Gypsy Moths in Fairfax County

The gypsy moth, Lymantria dispar, continues to be a serious insect threat to trees and shrubs in the United States. It is originally from the temperate regions of Europe, Asia and North Africa. In 1869, the gypsy moth became established in North America after escaping from a Massachusetts lab.

The caterpillar feeds on leaves of forest, shade, ornamental, fruit trees and shrubs. Gypsy moth caterpillars can defoliate a tree by eating 60 to 100 percent of the leaves. Hardwood trees such as oak and hickory may be killed by two or more defoliations, but a single defoliation may kill some evergreens. Some of the gypsy moth's favorite host trees are oak, hickory, beech, birch, willow and spruce.

Watch the Gypsy Moth Video

What do I look for?

Gypsy Moth Caterpillar

Gypsy Moth Caterpillar
Gypsy Moth Egg Mass

Gypsy Moth Egg Mass
Adult Gypsy Moth

Adult Gypsy Moths

Don't be fooled by these gypsy moth look a-likes

Gypsy Moth Suppression Program

Gypsy Moth Defoliation

Gypsy Moth Defoliation

Fairfax County Urban Foresters monitor for gypsy moths every summer and fall by counting gypsy moth egg masses throughout the county. This helps determine where active infestations are occurring. If serious infestations are found, the Forest Pest Branch develops a caterpillar suppression program. Homeowners and residents residing in or near the proposed treatment blocks are notified by mail in advance of the upcoming voluntary spray program. The material used for the suppression program is Bacillus thuringiensis kurstaki, a pesticide registered with the U.S. Environmental Protection Agency for use in forested residential areas.

What can you do?

Female Gypsy Moths Laying Egg Masses

Female Gypsy Moths laying egg masses

You can help detect gypsy moth infestations by keeping an eye out for the caterpillars in the spring and searching your property for egg masses later in the year. The female moths will lay their eggs starting in mid-July. The egg masses are tan colored and can be seen on the trunks and upper branches of trees or in sheltered areas, such as under the eaves of houses or in wood piles.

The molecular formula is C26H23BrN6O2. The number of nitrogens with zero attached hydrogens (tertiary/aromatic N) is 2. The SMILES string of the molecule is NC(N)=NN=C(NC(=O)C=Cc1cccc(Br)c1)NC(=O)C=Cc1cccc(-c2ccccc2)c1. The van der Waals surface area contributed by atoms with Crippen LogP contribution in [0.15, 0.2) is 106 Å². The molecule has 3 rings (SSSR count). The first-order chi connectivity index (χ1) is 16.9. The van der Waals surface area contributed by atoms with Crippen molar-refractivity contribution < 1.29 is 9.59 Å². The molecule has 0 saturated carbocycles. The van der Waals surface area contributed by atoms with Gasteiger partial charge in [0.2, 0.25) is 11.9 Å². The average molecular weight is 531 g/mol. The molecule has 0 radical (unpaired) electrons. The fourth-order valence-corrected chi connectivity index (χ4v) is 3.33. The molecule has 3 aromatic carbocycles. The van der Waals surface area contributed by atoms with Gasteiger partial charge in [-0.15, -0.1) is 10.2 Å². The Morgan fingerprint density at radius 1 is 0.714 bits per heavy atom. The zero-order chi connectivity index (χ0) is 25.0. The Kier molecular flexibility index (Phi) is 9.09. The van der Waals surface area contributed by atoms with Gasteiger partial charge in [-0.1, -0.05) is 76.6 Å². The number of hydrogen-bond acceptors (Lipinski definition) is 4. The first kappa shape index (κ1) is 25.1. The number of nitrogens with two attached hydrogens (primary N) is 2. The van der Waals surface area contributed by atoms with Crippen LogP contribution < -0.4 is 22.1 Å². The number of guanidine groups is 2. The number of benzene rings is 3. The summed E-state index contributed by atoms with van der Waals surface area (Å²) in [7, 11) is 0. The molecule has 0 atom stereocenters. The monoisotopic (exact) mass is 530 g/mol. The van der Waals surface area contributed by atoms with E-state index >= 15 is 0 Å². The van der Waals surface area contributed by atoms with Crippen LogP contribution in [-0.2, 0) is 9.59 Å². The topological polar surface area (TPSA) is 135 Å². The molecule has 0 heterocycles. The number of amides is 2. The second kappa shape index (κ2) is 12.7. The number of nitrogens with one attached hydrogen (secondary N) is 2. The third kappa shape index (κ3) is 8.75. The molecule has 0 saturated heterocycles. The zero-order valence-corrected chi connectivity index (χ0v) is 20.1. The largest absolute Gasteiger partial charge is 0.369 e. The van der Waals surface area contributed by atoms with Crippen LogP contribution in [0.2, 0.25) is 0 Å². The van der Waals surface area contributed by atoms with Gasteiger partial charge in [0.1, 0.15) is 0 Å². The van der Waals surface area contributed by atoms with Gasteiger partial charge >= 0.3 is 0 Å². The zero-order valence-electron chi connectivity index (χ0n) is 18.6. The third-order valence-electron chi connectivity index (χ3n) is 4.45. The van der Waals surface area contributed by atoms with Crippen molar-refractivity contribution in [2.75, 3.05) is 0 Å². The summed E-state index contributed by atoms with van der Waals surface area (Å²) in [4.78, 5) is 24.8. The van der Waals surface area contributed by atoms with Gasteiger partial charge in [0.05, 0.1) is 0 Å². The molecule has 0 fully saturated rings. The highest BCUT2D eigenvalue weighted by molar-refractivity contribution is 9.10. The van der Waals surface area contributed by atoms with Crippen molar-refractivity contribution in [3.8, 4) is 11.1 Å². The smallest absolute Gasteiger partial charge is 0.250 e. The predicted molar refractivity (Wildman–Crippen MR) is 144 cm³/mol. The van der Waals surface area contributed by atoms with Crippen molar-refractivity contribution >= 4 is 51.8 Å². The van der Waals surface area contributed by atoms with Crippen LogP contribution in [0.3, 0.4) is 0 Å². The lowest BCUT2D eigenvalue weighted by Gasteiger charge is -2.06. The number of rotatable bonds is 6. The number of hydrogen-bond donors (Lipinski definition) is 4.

Gypsy moth management for homeowners

Scrape and Destroy

Scraping egg masses into a container of soapy water or bleach solution is an easy way to kill unwanted gypsy moths.

Report egg masses in your neighborhood

The Forest Pest Branch needs help finding the next big infestation of gypsy moths.

To report gypsy moth egg masses in your neighborhood

How to Find Gypsy Moth Egg Masses - Slideshare presentation

Gypsy Moth Slides

Community Gypsy Moth Management from Fairfax County

For more information, visit the national gypsy moth website or contact the Forest Pest Branch at 703-324-5304, TTY 711, or by e-mail if you find gypsy moth caterpillars on your property.

Photo credits:
Louis-Michel Nageleisen, Département de la Santé des Forêts,
Connecticut Agricultural Experiment Station Archive, Connecticut Agricultural Experiment Station,
Steven Katovich, USDA Forest Service,
USDA Forest Service - Region 8 - Southern Archive, USDA Forest Service,
Louis-Michel Nageleisen, Département de la Santé des Forêts,

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